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Earlier today I asked about fertilizing newly planted bulbs in my lawn.
The consensual advice was not to do so lest it affected the bulbs.
Does this mean that I should also not apply autumn lawn fertilizer to over where the bulbs are planted?
Barrie Todd



I have just read all the comments on this thread and the last query concerns me a bit.....Lawn feed!

Lawn feed is often sold as ....Lawn Feed & WEED so check the packaging to see if this is the case!

In terms of the bulbs needing feeding is certainly not an issue for the moment!

As has been said if the bulbs have been properly prepared prior to selling they do not need feeding.

The best time to feed is when the plants come into bud as by then the plant will have used up the nutrients already in the bulb and this will require replenishing for the following seasons flowers.

Now here is the rub!

Your Narcissus will need a high potash feed when they do get round to needing feeding ( bud formation time) and as I recall, lawn feeds will be high in nitrogen.

This Nitrogen might affect the leaves when they begin to grow,that is they might produce leaves at the expense of flowers, but then again it might not, there is no way of knowing!

You have now naturalised your bulbs meaning that in future the bulbs will be governed by the lawn treatment, so a spring lawn feed rather than an autumn feed might be the best option!

But do ensure that it does not include a weed killer!

I hope this answers your query...Tg

9 Oct, 2012


I have brought your follow on question to here in order to keep my replies together and for easier reference!

Quote;Thank you for what is clearly sound advice especially regarding using lawn feed which is high in nitrogen and contains weed killer.
May I assume therefore that this category of lawn feed should be avoided at any time of the year even when the bulbs are dormant?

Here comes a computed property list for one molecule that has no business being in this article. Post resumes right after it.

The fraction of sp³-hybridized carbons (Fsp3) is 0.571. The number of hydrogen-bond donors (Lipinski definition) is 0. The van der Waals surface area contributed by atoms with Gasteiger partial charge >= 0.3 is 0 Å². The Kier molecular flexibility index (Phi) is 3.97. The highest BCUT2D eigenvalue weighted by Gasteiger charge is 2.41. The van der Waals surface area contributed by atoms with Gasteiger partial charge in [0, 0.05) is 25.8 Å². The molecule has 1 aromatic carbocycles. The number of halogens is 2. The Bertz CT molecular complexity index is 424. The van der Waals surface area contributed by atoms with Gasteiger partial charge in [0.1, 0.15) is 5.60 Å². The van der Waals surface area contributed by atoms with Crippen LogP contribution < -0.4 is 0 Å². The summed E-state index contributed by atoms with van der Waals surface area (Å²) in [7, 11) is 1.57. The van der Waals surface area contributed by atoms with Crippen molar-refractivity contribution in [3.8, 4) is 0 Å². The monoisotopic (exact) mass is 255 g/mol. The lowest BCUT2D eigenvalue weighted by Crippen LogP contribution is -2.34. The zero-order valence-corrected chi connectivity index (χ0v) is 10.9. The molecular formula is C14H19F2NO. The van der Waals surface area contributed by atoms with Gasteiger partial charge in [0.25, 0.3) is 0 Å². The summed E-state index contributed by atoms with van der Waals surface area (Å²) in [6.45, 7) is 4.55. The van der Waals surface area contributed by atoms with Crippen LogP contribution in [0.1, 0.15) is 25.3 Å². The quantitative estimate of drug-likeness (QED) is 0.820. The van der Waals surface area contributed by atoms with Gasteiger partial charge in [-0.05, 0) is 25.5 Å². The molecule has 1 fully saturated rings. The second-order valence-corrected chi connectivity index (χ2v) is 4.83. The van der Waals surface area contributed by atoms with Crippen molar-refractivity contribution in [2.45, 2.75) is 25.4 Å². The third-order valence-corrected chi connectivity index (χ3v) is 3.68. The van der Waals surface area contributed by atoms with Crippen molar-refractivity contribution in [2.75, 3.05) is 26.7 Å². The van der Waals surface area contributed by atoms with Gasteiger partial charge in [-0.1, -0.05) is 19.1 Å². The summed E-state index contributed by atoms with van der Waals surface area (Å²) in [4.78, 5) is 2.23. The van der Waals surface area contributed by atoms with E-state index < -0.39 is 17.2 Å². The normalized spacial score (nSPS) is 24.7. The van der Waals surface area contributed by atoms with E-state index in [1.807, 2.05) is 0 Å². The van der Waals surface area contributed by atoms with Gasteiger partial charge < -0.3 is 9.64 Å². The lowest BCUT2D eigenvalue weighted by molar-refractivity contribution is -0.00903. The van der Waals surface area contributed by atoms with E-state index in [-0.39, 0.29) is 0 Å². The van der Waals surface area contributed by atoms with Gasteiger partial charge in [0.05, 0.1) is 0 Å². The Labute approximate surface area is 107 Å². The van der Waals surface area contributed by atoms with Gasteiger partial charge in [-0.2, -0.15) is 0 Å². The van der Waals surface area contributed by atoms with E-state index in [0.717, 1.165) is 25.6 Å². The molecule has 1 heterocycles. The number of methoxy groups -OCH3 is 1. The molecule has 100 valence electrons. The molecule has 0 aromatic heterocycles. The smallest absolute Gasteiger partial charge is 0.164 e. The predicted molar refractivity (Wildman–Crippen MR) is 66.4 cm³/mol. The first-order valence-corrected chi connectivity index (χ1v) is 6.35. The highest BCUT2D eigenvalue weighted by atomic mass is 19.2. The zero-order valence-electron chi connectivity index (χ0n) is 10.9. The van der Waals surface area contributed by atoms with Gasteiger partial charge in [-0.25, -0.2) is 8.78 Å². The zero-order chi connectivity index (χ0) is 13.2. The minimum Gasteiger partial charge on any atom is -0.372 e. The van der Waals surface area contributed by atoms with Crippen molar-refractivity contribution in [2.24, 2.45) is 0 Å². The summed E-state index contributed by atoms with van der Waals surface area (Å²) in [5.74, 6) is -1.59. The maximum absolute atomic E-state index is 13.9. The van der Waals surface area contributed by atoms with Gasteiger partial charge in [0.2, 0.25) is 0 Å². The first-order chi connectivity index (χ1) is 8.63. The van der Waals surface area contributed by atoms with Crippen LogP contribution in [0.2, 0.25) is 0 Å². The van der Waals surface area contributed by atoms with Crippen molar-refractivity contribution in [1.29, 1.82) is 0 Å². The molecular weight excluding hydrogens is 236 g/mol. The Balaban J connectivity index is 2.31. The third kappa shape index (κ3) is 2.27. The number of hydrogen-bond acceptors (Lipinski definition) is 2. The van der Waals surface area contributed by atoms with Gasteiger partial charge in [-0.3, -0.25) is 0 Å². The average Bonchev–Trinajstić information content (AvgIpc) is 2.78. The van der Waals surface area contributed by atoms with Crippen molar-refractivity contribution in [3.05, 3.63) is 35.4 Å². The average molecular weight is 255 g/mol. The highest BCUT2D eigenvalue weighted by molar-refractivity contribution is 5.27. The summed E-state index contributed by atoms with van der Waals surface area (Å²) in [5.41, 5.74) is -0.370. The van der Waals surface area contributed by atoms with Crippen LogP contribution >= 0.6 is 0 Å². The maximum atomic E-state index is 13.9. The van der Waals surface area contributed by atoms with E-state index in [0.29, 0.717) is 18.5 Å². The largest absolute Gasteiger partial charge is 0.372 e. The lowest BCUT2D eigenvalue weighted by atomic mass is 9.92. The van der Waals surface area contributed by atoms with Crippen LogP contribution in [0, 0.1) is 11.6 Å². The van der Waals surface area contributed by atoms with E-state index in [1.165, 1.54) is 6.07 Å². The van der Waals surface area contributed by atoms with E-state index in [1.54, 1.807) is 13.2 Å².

Have you checked if your lawn feed contains weedkiller?

Regarding avoiding it!

This is not necessary as it is a question of type and timing of your lawn feeding!

For example; there are Autumn lawn feeds and Spring lawn feeds on the market,( free of weedkiller) and there is also Lawn feed & weed treatments.

This is the RHS slant on feeding!


In mid-spring (often late March to April), use a proprietary spring or summer lawn fertiliser at the manufacturer’s recommended rates. Feeding the lawn will increase vigour and help prevent weeds and moss from establishing. Apply fertilisers when the soil is moist, or when rain is expected.

If grass loses its vigour and freshness between late spring and late summer (often May to August), repeat the application of spring or summer lawn fertiliser or apply 15g per sq m (½oz per sq. yd) sulphate of ammonia mixed with four times its weight dry soil.

Mixing with soil ensures even distribution and avoids scorching the grass. Apply this mixture in cool, moist conditions and lightly water it in. As an organic alternative, use chicken manure pellets. Repeat fertiliser application a third time if needed six to eight weeks later.

Do not apply spring or summer lawn fertilisers, chicken manure pellets or sulphate of ammonia after August.

They contain too much nitrogen for autumn use, encouraging green leafy growth at the wrong time of year, when it could be damaged by winter cold or pests and disease.

As you can see this fits in with feeding your bulbs so all should be OK.

Regarding the need to use a lawn weedkiller then I would apply this July/August rather than early Spring!

This gives it time to kill the weeds before the onset of winter!

The other reason for doing it then is;

Lawn weedkillers are selective i.e. they are designed to kill weeds not the grass!

Plus the fact at this time of the year there are no leaves on your Narcissus/Daffodils to get affected!

So I think that covers your lawn feeding problem!

But have you considered how you are going to mow the lawn now that you have naturalised the bulbs?

Look at this way; Your Narcissus/Daffodils will possibly emerge in January (subject to the weather) then they will probably take around 4-6 weeks to flower, then a couple of weeks in flower, then you have to leave the leaves in place for at least six weeks after flowering.

So you see that adds up to 14 weeks or three months if you like, meaning at best you can cut your lawn sometime in April, although I find it is more often May!

So if you have scattered your bulbs all over the lawn it is going to look somewhat untidy for a while!

If you plant your bulbs in 'drifts/patches' then you can cut the remainder of the lawn, leaving the planted areas till later!

Just thought I would mention this so that you are prepared for the situation when it comes!...Tg

10 Oct, 2012

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